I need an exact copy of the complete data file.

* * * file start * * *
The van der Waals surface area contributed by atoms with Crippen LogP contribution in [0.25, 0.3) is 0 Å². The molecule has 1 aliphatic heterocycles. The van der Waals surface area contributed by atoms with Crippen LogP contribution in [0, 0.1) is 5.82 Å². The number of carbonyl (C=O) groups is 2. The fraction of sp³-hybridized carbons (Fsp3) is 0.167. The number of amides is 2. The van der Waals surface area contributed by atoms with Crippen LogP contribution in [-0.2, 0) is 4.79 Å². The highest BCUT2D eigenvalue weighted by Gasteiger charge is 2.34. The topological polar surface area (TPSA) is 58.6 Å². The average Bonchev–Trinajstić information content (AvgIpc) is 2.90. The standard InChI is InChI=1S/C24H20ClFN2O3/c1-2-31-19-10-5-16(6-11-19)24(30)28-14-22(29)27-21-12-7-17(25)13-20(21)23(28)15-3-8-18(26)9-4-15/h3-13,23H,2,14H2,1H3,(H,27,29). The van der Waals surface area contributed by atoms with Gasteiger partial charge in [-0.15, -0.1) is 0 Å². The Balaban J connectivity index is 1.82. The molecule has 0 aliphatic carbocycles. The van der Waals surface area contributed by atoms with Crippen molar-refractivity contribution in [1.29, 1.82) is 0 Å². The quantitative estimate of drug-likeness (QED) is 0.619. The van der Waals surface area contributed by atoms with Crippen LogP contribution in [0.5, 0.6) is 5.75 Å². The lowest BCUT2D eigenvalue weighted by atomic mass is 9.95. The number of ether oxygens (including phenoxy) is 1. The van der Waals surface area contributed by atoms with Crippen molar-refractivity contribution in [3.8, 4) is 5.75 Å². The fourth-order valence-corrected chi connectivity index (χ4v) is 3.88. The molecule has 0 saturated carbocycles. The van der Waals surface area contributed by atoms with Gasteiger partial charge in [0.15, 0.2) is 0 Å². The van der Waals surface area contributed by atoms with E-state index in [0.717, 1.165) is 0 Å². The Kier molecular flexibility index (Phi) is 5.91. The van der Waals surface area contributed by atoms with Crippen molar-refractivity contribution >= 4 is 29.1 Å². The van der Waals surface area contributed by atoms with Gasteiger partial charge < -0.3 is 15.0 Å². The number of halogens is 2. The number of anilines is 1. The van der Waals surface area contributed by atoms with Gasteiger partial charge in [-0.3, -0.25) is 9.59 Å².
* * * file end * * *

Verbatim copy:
The van der Waals surface area contributed by atoms with Crippen LogP contribution in [0.25, 0.3) is 0 Å². The molecule has 1 aliphatic heterocycles. The van der Waals surface area contributed by atoms with Crippen LogP contribution in [0, 0.1) is 5.82 Å². The number of carbonyl (C=O) groups is 2. The fraction of sp³-hybridized carbons (Fsp3) is 0.167. The number of amides is 2. The van der Waals surface area contributed by atoms with Crippen LogP contribution in [-0.2, 0) is 4.79 Å². The highest BCUT2D eigenvalue weighted by Gasteiger charge is 2.34. The topological polar surface area (TPSA) is 58.6 Å². The average Bonchev–Trinajstić information content (AvgIpc) is 2.90. The standard InChI is InChI=1S/C24H20ClFN2O3/c1-2-31-19-10-5-16(6-11-19)24(30)28-14-22(29)27-21-12-7-17(25)13-20(21)23(28)15-3-8-18(26)9-4-15/h3-13,23H,2,14H2,1H3,(H,27,29). The van der Waals surface area contributed by atoms with Gasteiger partial charge in [-0.15, -0.1) is 0 Å². The Balaban J connectivity index is 1.82. The molecule has 0 aliphatic carbocycles. The van der Waals surface area contributed by atoms with Crippen molar-refractivity contribution in [1.29, 1.82) is 0 Å². The quantitative estimate of drug-likeness (QED) is 0.619. The van der Waals surface area contributed by atoms with Crippen LogP contribution in [0.5, 0.6) is 5.75 Å². The lowest BCUT2D eigenvalue weighted by atomic mass is 9.95. The number of ether oxygens (including phenoxy) is 1. The van der Waals surface area contributed by atoms with Crippen molar-refractivity contribution in [3.8, 4) is 5.75 Å². The fourth-order valence-corrected chi connectivity index (χ4v) is 3.88. The molecule has 0 saturated carbocycles. The van der Waals surface area contributed by atoms with Gasteiger partial charge in [0.15, 0.2) is 0 Å². The van der Waals surface area contributed by atoms with E-state index in [0.717, 1.165) is 0 Å². The Kier molecular flexibility index (Phi) is 5.91. The van der Waals surface area contributed by atoms with Crippen molar-refractivity contribution >= 4 is 29.1 Å². The van der Waals surface area contributed by atoms with Gasteiger partial charge < -0.3 is 15.0 Å². The number of halogens is 2. The number of anilines is 1. The van der Waals surface area contributed by atoms with Gasteiger partial charge in [-0.3, -0.25) is 9.59 Å².